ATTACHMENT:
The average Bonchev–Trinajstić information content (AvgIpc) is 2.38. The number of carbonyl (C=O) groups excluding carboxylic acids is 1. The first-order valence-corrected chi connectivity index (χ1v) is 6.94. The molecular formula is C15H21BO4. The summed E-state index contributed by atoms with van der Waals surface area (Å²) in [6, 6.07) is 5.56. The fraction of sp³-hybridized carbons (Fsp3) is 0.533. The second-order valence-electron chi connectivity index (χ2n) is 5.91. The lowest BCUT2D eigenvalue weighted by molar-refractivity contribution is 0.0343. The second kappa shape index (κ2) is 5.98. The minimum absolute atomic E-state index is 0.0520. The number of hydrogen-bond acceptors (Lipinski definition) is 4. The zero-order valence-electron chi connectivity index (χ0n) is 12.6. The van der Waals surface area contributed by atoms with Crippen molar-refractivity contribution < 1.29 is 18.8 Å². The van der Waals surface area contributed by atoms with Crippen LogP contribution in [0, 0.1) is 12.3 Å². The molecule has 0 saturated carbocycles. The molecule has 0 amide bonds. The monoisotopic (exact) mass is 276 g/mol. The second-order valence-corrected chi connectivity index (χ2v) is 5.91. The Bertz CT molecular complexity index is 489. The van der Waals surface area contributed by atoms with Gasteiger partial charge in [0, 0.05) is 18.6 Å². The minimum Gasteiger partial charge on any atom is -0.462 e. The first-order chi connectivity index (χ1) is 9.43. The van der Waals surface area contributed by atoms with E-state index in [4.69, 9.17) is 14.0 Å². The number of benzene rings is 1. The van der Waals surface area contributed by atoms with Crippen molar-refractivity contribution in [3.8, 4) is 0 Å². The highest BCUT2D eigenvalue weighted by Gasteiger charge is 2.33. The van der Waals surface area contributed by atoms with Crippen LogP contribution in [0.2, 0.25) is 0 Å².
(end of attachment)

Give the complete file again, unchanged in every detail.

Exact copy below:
The average Bonchev–Trinajstić information content (AvgIpc) is 2.38. The number of carbonyl (C=O) groups excluding carboxylic acids is 1. The first-order valence-corrected chi connectivity index (χ1v) is 6.94. The molecular formula is C15H21BO4. The summed E-state index contributed by atoms with van der Waals surface area (Å²) in [6, 6.07) is 5.56. The fraction of sp³-hybridized carbons (Fsp3) is 0.533. The second-order valence-electron chi connectivity index (χ2n) is 5.91. The lowest BCUT2D eigenvalue weighted by molar-refractivity contribution is 0.0343. The second kappa shape index (κ2) is 5.98. The minimum absolute atomic E-state index is 0.0520. The number of hydrogen-bond acceptors (Lipinski definition) is 4. The zero-order valence-electron chi connectivity index (χ0n) is 12.6. The van der Waals surface area contributed by atoms with Crippen molar-refractivity contribution < 1.29 is 18.8 Å². The van der Waals surface area contributed by atoms with Crippen LogP contribution in [0, 0.1) is 12.3 Å². The molecule has 0 saturated carbocycles. The molecule has 0 amide bonds. The monoisotopic (exact) mass is 276 g/mol. The second-order valence-corrected chi connectivity index (χ2v) is 5.91. The Bertz CT molecular complexity index is 489. The van der Waals surface area contributed by atoms with Gasteiger partial charge in [0, 0.05) is 18.6 Å². The minimum Gasteiger partial charge on any atom is -0.462 e. The first-order chi connectivity index (χ1) is 9.43. The van der Waals surface area contributed by atoms with E-state index in [4.69, 9.17) is 14.0 Å². The number of benzene rings is 1. The van der Waals surface area contributed by atoms with Crippen molar-refractivity contribution in [3.8, 4) is 0 Å². The highest BCUT2D eigenvalue weighted by Gasteiger charge is 2.33. The van der Waals surface area contributed by atoms with Crippen LogP contribution in [0.2, 0.25) is 0 Å².